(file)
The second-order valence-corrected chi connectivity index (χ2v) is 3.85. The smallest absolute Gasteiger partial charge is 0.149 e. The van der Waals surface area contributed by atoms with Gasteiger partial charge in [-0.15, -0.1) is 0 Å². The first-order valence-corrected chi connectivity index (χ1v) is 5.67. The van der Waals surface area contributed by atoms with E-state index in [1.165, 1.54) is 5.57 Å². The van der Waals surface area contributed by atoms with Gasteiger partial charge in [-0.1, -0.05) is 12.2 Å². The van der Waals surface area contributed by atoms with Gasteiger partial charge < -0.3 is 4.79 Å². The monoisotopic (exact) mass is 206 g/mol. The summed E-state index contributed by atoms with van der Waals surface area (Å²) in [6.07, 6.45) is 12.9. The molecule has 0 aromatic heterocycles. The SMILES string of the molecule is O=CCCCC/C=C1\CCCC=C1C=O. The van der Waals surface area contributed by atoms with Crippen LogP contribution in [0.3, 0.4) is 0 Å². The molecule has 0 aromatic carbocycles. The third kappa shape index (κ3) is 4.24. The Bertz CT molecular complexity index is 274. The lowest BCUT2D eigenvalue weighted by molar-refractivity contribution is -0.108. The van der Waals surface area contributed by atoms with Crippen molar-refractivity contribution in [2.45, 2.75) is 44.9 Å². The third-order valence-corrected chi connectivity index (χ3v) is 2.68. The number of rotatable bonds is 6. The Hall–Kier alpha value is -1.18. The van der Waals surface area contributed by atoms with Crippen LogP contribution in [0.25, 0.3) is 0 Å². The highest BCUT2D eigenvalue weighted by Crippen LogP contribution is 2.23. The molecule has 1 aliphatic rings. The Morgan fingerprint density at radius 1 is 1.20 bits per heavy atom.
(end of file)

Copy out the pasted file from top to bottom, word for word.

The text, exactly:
The second-order valence-corrected chi connectivity index (χ2v) is 3.85. The smallest absolute Gasteiger partial charge is 0.149 e. The van der Waals surface area contributed by atoms with Gasteiger partial charge in [-0.15, -0.1) is 0 Å². The first-order valence-corrected chi connectivity index (χ1v) is 5.67. The van der Waals surface area contributed by atoms with E-state index in [1.165, 1.54) is 5.57 Å². The van der Waals surface area contributed by atoms with Gasteiger partial charge in [-0.1, -0.05) is 12.2 Å². The van der Waals surface area contributed by atoms with Gasteiger partial charge < -0.3 is 4.79 Å². The monoisotopic (exact) mass is 206 g/mol. The summed E-state index contributed by atoms with van der Waals surface area (Å²) in [6.07, 6.45) is 12.9. The molecule has 0 aromatic heterocycles. The SMILES string of the molecule is O=CCCCC/C=C1\CCCC=C1C=O. The van der Waals surface area contributed by atoms with Crippen LogP contribution in [0.3, 0.4) is 0 Å². The molecule has 0 aromatic carbocycles. The third kappa shape index (κ3) is 4.24. The Bertz CT molecular complexity index is 274. The lowest BCUT2D eigenvalue weighted by molar-refractivity contribution is -0.108. The van der Waals surface area contributed by atoms with Crippen molar-refractivity contribution in [2.45, 2.75) is 44.9 Å². The third-order valence-corrected chi connectivity index (χ3v) is 2.68. The number of rotatable bonds is 6. The Hall–Kier alpha value is -1.18. The van der Waals surface area contributed by atoms with Crippen LogP contribution in [0.25, 0.3) is 0 Å². The highest BCUT2D eigenvalue weighted by Crippen LogP contribution is 2.23. The molecule has 1 aliphatic rings. The Morgan fingerprint density at radius 1 is 1.20 bits per heavy atom.